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Citi's Economist Reacts To Canada's Q2 GDP

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Citi's Economist Reacts To Canada's Q2 GDP

Canada's economy experienced two quarters of negative GDP growth this year, technically placing the economy in a recession. The economy contracted by one half percent in the second quarter, while the first quarter was revised down to 0.8 percent annualized from a previous negative 0.6 percent.

Citi: Q2 Was Better Than Expected

Dana Peterson of Citi stated that real GDP's 0.5 percent decline in the second quarter was actually less than the Street's expectations for a one percent decline.

According to Peterson, the main difference between expectations and the print, was that the drag from inventories (-1.2 percent) was not as significant as expected (-1.7 percent). Final domestic demand contributed 0.04 percent annualized to GDP in the second quarter, as gains in consumer (+2.3 percent) and government spending (+1.2 percent) were offset by falling nonresidential investment (-17.1 percent).

Finally, net exports were a "bright spot" added 0.6 percent to GDP, consistent with expectations. However, the analyst suggested that "tepid" global demand for commodities and "mounting" China woes suggest a reversal in the third quarter.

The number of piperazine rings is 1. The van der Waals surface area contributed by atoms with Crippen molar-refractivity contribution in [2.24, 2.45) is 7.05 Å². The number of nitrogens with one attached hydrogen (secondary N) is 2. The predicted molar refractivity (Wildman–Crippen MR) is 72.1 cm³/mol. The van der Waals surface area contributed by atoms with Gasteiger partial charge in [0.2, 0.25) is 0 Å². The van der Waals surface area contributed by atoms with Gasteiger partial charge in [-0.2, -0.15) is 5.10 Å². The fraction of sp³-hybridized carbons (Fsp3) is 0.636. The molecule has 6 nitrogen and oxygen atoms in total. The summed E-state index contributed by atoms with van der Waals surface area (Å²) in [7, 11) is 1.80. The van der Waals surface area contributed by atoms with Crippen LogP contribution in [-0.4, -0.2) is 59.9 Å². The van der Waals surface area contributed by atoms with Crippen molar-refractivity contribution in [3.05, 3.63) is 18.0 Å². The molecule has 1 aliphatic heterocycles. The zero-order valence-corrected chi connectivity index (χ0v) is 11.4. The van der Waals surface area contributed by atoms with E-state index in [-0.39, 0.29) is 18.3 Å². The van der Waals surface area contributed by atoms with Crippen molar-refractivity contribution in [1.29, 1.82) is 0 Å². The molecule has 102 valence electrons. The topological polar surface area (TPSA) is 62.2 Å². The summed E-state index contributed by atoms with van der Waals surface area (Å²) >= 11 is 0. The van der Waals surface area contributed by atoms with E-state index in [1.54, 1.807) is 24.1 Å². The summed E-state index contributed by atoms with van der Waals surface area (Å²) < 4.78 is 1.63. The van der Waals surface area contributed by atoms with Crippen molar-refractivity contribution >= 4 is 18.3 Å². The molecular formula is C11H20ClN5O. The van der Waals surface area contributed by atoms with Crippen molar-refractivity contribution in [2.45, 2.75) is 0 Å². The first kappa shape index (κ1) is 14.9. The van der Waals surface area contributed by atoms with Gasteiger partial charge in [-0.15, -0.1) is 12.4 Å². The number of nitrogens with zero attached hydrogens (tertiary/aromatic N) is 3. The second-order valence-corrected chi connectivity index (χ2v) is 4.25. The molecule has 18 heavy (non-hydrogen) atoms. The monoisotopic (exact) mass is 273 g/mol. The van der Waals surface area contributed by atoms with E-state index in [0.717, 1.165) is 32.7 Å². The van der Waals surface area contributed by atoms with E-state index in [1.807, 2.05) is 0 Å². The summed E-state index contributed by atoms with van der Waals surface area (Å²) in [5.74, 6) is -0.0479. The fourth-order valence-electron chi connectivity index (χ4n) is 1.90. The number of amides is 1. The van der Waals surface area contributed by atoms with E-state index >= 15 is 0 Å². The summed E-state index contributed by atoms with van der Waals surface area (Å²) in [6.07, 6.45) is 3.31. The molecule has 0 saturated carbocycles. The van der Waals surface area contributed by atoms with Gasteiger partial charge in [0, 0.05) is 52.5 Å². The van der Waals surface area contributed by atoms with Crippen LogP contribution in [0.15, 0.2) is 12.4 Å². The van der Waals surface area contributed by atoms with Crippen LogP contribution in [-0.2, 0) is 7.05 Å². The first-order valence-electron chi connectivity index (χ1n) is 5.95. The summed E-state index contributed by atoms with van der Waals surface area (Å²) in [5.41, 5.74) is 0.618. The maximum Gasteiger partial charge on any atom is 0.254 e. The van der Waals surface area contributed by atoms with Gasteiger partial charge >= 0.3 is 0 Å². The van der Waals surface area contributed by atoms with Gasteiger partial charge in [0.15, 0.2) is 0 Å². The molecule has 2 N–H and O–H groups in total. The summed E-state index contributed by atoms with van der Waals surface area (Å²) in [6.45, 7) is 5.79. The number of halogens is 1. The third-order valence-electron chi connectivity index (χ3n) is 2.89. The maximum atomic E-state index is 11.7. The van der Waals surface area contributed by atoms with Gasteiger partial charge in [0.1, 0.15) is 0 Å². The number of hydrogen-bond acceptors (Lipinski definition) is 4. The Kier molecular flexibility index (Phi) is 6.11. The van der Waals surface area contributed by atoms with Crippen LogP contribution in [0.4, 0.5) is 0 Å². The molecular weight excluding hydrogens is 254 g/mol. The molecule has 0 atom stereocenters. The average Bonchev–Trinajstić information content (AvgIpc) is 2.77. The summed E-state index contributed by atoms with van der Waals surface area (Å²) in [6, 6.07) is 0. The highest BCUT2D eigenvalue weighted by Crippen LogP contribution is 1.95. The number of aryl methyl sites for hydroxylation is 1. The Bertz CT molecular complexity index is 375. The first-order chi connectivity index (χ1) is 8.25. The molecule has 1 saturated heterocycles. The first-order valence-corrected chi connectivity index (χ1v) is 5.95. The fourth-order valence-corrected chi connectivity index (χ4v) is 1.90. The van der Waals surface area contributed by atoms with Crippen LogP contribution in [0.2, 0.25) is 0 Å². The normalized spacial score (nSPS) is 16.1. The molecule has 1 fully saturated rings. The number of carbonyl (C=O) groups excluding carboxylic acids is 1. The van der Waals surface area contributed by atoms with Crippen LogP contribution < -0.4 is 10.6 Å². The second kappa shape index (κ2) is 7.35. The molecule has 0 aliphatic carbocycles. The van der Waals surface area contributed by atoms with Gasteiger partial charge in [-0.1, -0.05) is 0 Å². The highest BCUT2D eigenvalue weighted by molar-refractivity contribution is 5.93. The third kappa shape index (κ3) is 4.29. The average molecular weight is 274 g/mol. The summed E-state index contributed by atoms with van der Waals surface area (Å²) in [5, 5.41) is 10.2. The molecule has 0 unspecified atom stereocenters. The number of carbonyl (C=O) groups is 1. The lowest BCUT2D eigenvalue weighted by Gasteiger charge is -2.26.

Related Link: Get Ready To Trade! Statistics Canada To Release Canadian Trade Balance

Central Bank May Be Forced To Take Action

Peterson said the declines seen in Canada's economy were "roughly consistent" with the Bank of Canada's Monetary Policy Report forecast in July. As such, the Central Bank may hold off on easing measures in the immediate term, but if the economy does not begin reviving, it may take a different tone to boost the economy in the near term.

The analyst added that the fallout from declining oil prices may have been "more broadly disbursed" than anticipated. However, the country still saw a three percentage point bounce in mining, oil and gas output in June while the services sector continued to grow in the recent sector and real industry output rose by 0.5 percentage points.

At the same time, Canada's unemployment rate has "remained stable" and wages are "rising rapidly."

"So the jury is out concerning whether Canada is actually in recession," Peterson concluded. "But downside risks related to an extended period of low oil prices, slowing Chinese growth, and financial market volatility are intensifying, which could thwart a 2H Canadian revival."

Image credit: Alex Indigo, Flickr

 

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